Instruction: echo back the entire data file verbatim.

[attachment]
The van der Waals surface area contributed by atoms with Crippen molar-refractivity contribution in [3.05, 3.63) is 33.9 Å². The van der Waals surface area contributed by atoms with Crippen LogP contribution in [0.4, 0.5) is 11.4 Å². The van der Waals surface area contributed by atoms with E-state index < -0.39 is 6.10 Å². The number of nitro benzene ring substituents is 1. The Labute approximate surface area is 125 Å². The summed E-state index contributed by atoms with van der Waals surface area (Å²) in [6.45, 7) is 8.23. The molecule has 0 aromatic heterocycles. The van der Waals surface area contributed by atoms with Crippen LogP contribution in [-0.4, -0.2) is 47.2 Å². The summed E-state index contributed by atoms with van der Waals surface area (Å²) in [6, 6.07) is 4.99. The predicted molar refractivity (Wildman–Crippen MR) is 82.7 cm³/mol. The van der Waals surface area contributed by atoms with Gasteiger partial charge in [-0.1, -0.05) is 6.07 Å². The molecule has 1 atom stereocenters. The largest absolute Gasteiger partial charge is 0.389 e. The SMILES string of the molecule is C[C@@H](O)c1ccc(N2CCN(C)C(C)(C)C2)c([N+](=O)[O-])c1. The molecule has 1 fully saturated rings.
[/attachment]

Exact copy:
The van der Waals surface area contributed by atoms with Crippen molar-refractivity contribution in [3.05, 3.63) is 33.9 Å². The van der Waals surface area contributed by atoms with Crippen LogP contribution in [0.4, 0.5) is 11.4 Å². The van der Waals surface area contributed by atoms with E-state index < -0.39 is 6.10 Å². The number of nitro benzene ring substituents is 1. The Labute approximate surface area is 125 Å². The summed E-state index contributed by atoms with van der Waals surface area (Å²) in [6.45, 7) is 8.23. The molecule has 0 aromatic heterocycles. The van der Waals surface area contributed by atoms with Crippen LogP contribution in [-0.4, -0.2) is 47.2 Å². The summed E-state index contributed by atoms with van der Waals surface area (Å²) in [6, 6.07) is 4.99. The predicted molar refractivity (Wildman–Crippen MR) is 82.7 cm³/mol. The van der Waals surface area contributed by atoms with Gasteiger partial charge in [-0.1, -0.05) is 6.07 Å². The molecule has 1 atom stereocenters. The largest absolute Gasteiger partial charge is 0.389 e. The SMILES string of the molecule is C[C@@H](O)c1ccc(N2CCN(C)C(C)(C)C2)c([N+](=O)[O-])c1. The molecule has 1 fully saturated rings.